What the programme also had was a clip of the opening of the Regent’s Park children’s zoo, in 1938 — by a very young Bobby Kennedy (presumably on a quick trip across from Honey Fitz’s residence). Quite extraordinary.

  • Comrade Stalin

    Malcolm,

    It’s not completely impossible for Brown to make a comeback, but I think it’s unlikely. The problem in the Labour Party is not just Brown; it’s a systemic rotting of their core values which have been under attack by Blair since the results of the 2001 general election came in (and possibly before that depending on your perspective). They have truly lost their way. They have no idea about where to take the country next.

    There is no precedent in UK politics that I am aware of where a Prime Minister makes a successful comeback in some other career later on, especially after being discredited and hounded from office before time (Heath ? Callaghan ?). It seems to me that to be Prime Minister means to have reached the pinnacle of your life’s work. The rest of it is spent giving speeches, writing books, and having foundations set up in your name.

  • Comrade Stalin @ 07:40 AM:

    There is no precedent in UK politics that I am aware of where a Prime Minister makes a successful comeback in some other career later on, especially after being discredited and hounded from office before time (Heath? Callaghan?).

    I have to say, without trying to whale the hide off a dead horse, I am not wholly sure whether I go all the way there. For a start, these days any recruit to the ex-PM club is kept under armed guard day-and-night.

    Then, are we comparing apples with oranges?

    Until the latest generation, most PMs arrived at office in full maturity, and then departed at an advanced age. Even so, Lloyd George remained a potent force for two decades (he was still around to refuse a place in Churchill’s war cabinet). Chamberlain would have been Churchill’s director of home affairs, if cancer had not got him (so the job fell to Attlee, Morrison and Bevin). Churchill, with the post-1951 government in his senility, was the nearest thing to a failure.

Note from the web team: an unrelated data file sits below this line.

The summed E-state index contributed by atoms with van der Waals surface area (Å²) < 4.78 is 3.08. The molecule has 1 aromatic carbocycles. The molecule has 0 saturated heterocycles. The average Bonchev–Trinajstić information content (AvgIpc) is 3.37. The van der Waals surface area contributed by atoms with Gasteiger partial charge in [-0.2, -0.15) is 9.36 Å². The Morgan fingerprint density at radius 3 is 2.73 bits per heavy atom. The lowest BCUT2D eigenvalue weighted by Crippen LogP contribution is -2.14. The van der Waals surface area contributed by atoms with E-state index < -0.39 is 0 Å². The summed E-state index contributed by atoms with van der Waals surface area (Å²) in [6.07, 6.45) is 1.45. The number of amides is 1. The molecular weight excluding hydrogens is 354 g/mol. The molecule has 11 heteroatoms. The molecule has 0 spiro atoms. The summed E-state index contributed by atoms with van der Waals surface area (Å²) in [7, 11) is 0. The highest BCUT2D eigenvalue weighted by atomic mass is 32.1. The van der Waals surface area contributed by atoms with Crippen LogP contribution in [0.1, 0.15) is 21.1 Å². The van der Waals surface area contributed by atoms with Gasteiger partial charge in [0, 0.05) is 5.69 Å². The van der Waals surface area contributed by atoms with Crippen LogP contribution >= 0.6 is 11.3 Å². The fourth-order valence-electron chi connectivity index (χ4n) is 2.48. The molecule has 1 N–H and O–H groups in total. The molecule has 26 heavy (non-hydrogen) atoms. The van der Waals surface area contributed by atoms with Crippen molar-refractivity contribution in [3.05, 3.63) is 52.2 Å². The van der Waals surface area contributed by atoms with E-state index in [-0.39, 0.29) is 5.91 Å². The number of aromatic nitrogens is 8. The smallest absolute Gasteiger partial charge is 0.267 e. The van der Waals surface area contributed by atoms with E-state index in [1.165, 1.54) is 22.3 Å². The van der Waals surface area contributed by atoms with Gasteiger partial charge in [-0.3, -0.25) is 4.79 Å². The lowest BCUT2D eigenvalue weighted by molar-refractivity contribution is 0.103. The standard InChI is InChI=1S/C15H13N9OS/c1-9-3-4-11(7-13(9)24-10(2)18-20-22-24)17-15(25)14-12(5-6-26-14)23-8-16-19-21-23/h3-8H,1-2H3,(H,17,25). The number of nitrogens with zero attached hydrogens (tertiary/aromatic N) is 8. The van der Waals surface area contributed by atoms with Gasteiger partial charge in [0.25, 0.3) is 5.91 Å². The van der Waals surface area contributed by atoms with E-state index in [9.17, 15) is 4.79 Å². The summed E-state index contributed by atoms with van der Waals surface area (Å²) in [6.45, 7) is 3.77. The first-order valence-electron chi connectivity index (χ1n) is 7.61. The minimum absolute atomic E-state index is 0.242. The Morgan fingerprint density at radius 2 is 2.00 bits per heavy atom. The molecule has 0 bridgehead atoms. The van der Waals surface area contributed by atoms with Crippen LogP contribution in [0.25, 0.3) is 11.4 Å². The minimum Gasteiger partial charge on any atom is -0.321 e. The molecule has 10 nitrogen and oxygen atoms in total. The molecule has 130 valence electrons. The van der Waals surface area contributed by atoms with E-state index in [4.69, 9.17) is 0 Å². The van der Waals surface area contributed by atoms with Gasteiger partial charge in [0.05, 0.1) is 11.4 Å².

Let me do a mental check on the ex-PMs of my lifetime.

    Douglas-Home served his Party better, and longer, after the October 1964 Election than his stint as PM. In the circumstances, he was by no means the worst Foreign Secretary Britain has ever had.

    Wilson was considered eccentric because he gave up once he reached retirement age (and when he realised he had the onset of Alzheimer’s).

    When Callaghan left Downing Street, he was in his late 60s. He remained a major figure in the Party; and was a respected and regular attender of the Lords. Since he never had a Parliamentary majority throughout his tenure as PM, and was dependent on the good will of minor Parties, I find the expression “discredited and hounded from office” somewhat inventive in his case. He and his wife continued to serve good causes (especially Great Ormond Street, and UC Swansea) quite admirably in their extended retirement

    Heath, quite frankly, blew it: he was so convinced of himself as a “House of Commons man” that he couldn’t see beyond that cockpit. In 1979-80 Thatcher wanted him to go as Ambassador to Washington: he refused — probably a mistake. He will, therefore, be remembered as “the Great Sulk”. Even so, credit where it is due: the 1975 Euro Referendum; occasional forays into foreign affairs (trying to deal with Saddam when UK hostages were taken in the first Gulf War); his stewardship of one of the finest houses in England (in the close at Salisbury). Above all he had her bangs to rights …

    Margaret Thatcher was bundled out by her own Party, indeed: but at the age of 65. Since then she has traded on being the Grand Dame of British politics. Quite frankly, what else could she have done?

    John Major, I submit, has been successful with his life since he was decanted. I see nothing wrong with a love of cricket; and Surrey has benefited from his involvement; he has written one decent book on the history of the game. My impression is not many politicians of his generation have bad words about him. He anchored his Party into something like Euro-neutrality, when hotter heads wanted stronger meat. He was largely correct (i.e. suspicious) about the Iraq imbroglio. Until Blasted Boris was induced to stick his Etonian oar in, Major was a good prospect to stand as Tory candidate for the London Mayorality: I know which I would prefer.

    That only leaves us the People’s Tone, about whom a long history has yet to be written.

  • DC

    The People’s Tone:

    We liked him, we loved him, we regarded him as one of the people – he was the people’s politician

    There, no need for a long write-up.